I like making an "L" shape with the tables to create a "behind the counter" area where I can stand and talk with browsing customers. I've tried other layouts (tables along two back walls) and like this one the best for engaging with people. It also lets me stay in the shade, and gives a protected space for shoppers too.

Underneath the large necklace busts in the back are some lightweight woven fabric storage bins from Storables. Unfortunately they don't nest, but I love how they blend in with the black table coverings to reduce visual clutter. The necklace bar on the square table is made from PVC covered with pipe insulation and then velour, and it's inserted on a wood stand made from a piece of 2 x 4 with a large wooden dowel.

The earring display is a peculiar piece I picked up at a home consignment center - it's a square wooden base with an Eiffel tower-esque obelisque top that has lots of criss crossed wires I can hang earrings on.

Now for the part I'm most excited about - the trays. I found some tiered buffet serving pieces for around $30 each at Bed, Bath & Beyond that break down flat and give a unified look to my booth. This makes efficient use of the space and lets me put stuff higher in back. Sure, these cost a little more than other options, but I really like the look. Since the trays in the back are raised up off the table, it gives me a spot to stash my receipt book, calculator, pliers, etc., and a place where I can write up purchases without requiring another piece of furniture in the booth.

Now serving: Fire Glass!

On the trays is something called "Fire Glass" ( I knew I could use rice, coffee beans, peas, etc. to display the jewelry on, but I wanted something different. You know those newer outdoor gas fire pits? Well, this is the new replacement for lava rock - it appears to be tumbled tempered glass, and what could be more perfect than fire glass for lampwork beads? This stuff comes in many different colors, and while heavy to lug around, I think it really draws people into the booth. When they ask what it is I just tell them it's the windshields from all the cars I've wrecked over the years (jk).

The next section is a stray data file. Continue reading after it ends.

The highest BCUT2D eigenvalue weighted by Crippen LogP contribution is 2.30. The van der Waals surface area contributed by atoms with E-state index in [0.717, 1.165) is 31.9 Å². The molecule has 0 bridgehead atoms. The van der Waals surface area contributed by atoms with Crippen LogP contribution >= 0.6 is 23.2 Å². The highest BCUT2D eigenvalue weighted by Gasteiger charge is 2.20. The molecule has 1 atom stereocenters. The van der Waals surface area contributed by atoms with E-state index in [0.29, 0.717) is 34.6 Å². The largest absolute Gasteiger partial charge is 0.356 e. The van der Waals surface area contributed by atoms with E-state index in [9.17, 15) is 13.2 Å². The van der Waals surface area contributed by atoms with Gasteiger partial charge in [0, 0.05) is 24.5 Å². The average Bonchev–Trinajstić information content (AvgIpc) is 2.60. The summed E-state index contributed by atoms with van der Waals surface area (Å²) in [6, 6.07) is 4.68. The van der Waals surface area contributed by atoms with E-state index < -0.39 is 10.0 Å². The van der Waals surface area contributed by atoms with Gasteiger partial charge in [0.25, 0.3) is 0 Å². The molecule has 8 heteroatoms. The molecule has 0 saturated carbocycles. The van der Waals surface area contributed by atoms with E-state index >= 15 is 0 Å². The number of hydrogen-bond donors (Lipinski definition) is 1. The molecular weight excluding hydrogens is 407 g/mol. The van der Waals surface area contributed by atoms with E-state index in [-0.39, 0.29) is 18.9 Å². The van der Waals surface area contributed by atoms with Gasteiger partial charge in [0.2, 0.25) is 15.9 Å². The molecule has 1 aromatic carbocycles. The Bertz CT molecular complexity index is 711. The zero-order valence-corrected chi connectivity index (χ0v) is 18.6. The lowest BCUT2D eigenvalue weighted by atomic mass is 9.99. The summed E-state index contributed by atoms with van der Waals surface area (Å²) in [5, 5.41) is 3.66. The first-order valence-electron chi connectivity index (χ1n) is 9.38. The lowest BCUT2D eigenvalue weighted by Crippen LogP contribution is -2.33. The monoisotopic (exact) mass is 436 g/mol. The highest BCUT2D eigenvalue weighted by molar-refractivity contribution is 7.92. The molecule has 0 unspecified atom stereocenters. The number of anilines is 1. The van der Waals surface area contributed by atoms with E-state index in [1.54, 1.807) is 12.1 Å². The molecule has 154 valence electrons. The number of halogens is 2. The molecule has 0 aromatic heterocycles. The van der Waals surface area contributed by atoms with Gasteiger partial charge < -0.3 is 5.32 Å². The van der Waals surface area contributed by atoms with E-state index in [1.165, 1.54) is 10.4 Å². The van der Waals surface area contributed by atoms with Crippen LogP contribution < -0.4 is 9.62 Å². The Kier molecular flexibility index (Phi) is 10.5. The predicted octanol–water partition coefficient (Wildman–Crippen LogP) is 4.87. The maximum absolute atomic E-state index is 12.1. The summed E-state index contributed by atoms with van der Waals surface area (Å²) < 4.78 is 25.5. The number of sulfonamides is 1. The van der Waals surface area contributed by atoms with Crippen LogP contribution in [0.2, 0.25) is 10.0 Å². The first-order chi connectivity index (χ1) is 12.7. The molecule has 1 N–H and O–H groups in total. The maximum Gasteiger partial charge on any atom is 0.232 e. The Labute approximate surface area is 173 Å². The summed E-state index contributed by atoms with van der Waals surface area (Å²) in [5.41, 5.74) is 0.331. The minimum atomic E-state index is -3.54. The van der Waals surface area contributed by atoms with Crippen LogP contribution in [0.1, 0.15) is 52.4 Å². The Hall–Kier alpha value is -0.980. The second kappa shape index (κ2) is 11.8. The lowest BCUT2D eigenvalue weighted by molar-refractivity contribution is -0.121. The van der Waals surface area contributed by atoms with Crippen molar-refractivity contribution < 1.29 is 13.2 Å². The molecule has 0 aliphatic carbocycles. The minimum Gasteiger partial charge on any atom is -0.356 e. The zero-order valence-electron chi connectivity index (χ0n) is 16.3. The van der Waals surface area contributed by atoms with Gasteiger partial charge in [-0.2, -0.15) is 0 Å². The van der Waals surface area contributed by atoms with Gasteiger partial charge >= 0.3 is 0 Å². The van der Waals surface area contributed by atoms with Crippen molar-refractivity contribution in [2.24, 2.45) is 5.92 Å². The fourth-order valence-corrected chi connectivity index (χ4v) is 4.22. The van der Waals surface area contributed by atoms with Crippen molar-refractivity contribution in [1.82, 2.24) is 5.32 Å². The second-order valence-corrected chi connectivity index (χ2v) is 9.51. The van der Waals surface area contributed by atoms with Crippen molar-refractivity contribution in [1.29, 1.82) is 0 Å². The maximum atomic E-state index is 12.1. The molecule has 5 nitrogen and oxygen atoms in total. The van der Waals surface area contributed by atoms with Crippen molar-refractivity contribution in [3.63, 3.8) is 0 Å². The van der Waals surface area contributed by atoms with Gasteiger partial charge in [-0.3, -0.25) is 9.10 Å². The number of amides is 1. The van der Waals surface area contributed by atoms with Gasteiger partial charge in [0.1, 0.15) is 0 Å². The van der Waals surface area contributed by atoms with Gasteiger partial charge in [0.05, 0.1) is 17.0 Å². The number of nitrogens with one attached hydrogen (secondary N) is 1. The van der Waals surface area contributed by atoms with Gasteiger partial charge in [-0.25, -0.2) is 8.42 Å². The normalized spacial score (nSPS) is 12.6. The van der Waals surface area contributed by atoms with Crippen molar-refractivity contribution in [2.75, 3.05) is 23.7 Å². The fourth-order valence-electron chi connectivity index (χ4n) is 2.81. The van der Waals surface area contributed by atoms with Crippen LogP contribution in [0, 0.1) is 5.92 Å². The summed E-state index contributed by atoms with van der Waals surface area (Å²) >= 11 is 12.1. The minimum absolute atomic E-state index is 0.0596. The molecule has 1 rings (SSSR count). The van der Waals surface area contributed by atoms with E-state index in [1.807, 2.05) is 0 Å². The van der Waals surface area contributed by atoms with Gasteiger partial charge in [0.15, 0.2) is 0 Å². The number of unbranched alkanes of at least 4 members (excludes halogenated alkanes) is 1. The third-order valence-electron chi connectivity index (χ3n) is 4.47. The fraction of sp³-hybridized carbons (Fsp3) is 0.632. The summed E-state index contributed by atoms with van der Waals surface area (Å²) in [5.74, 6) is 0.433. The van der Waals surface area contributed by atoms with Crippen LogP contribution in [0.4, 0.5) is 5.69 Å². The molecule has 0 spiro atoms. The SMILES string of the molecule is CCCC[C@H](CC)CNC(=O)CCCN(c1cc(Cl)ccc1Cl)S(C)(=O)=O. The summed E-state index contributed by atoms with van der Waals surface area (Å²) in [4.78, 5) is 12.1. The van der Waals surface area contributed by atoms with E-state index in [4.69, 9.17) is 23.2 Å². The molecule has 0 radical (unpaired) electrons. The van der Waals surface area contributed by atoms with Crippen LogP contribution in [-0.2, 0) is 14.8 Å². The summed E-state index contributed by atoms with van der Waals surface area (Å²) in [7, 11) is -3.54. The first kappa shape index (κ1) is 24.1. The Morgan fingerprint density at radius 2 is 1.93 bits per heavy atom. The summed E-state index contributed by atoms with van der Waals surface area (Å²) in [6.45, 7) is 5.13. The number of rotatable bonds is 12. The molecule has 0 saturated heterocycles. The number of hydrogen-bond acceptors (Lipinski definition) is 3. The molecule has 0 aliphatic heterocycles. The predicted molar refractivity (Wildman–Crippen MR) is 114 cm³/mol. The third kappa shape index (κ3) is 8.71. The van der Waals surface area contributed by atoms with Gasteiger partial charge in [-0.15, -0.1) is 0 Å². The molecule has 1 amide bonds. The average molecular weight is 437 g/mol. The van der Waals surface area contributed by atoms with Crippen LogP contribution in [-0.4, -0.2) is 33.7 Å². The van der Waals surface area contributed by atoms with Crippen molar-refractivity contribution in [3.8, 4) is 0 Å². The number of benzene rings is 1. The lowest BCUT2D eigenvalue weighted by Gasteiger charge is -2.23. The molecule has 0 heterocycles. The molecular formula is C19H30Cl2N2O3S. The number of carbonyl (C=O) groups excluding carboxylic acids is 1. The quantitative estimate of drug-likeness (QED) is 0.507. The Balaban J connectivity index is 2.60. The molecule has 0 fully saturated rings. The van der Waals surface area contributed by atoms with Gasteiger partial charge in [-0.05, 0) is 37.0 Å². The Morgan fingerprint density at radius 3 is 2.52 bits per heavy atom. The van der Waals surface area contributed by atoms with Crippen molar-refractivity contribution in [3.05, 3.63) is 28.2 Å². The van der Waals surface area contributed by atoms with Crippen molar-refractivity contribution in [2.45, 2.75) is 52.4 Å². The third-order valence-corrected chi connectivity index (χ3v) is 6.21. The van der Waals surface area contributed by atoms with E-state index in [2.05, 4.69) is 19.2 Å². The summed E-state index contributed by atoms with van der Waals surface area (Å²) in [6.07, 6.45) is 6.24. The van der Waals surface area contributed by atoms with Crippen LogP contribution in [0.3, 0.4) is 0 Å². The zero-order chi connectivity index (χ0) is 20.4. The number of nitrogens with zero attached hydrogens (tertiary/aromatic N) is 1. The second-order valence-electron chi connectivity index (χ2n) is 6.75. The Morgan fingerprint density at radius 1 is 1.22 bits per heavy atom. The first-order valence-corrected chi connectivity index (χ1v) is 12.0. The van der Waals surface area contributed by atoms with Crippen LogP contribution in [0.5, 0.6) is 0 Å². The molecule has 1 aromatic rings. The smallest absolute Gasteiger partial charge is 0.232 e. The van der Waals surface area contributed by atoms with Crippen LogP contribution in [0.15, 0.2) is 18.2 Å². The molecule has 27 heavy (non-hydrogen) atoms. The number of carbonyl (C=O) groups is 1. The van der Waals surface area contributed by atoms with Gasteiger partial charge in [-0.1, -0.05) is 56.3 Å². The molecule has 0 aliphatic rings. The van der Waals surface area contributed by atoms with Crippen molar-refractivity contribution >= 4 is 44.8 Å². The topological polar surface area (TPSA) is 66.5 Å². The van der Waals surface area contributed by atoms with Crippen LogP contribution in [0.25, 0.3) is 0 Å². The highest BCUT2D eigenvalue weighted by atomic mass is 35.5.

Most of my "miscellaneous" stuff fits into a lidded plastic tub - my gift bags, clamps, cable ties, guest book, business cards, tape, table signage, one table covering, a few busts, mirror, etc. I need an extra bag for gift boxes, however. Since I need to fit stuff into oddly shaped places in my car, I opt for plastic shopping bags for some items - it's easier to squeeze them in than if they were in a rigid tub.

How to Pack a Prius for a show 101.

Not shown are my canopy weights, which currently are an assortment of sandbags and concrete filled PVC.

All of this fits efficiently into my Prius including my jewelry, provided I put things in the car in the right order and in the right spots. The grid panels and canopy have to go on the bottom, behind the passenger seat which is pushed all the way forward. On the floor in front of the passenger seat are the five framed posters of my work. I forgot about the grid panels being on the right and had to repack the car after taking the photo above - I could not get the hatch closed.

So, I am finally self sufficient come show day, and DH can fish to his hearts' content. My heart still melts, however, when he shows up to visit me at a show, or comes by at closing time to lend a hand with the breakdown.

Anyone else have learning experiences to share from their festival set-ups? There are lots of ways to do this, and mine is only one.


  1. Patty, What a great, informative post!!! Thanks so much for sharing it here!

  2. great post...thanks so much for sharing that information...looks like you have it down to a science...

  3. A beautiful set up. Thanks for sharing all your special finds. I find I am always tweeking my set up, trying to make it better. Yours looks fabulous.

  4. You're all very welcome! Good luck in your pursuits of the Ultimate Booth. :-)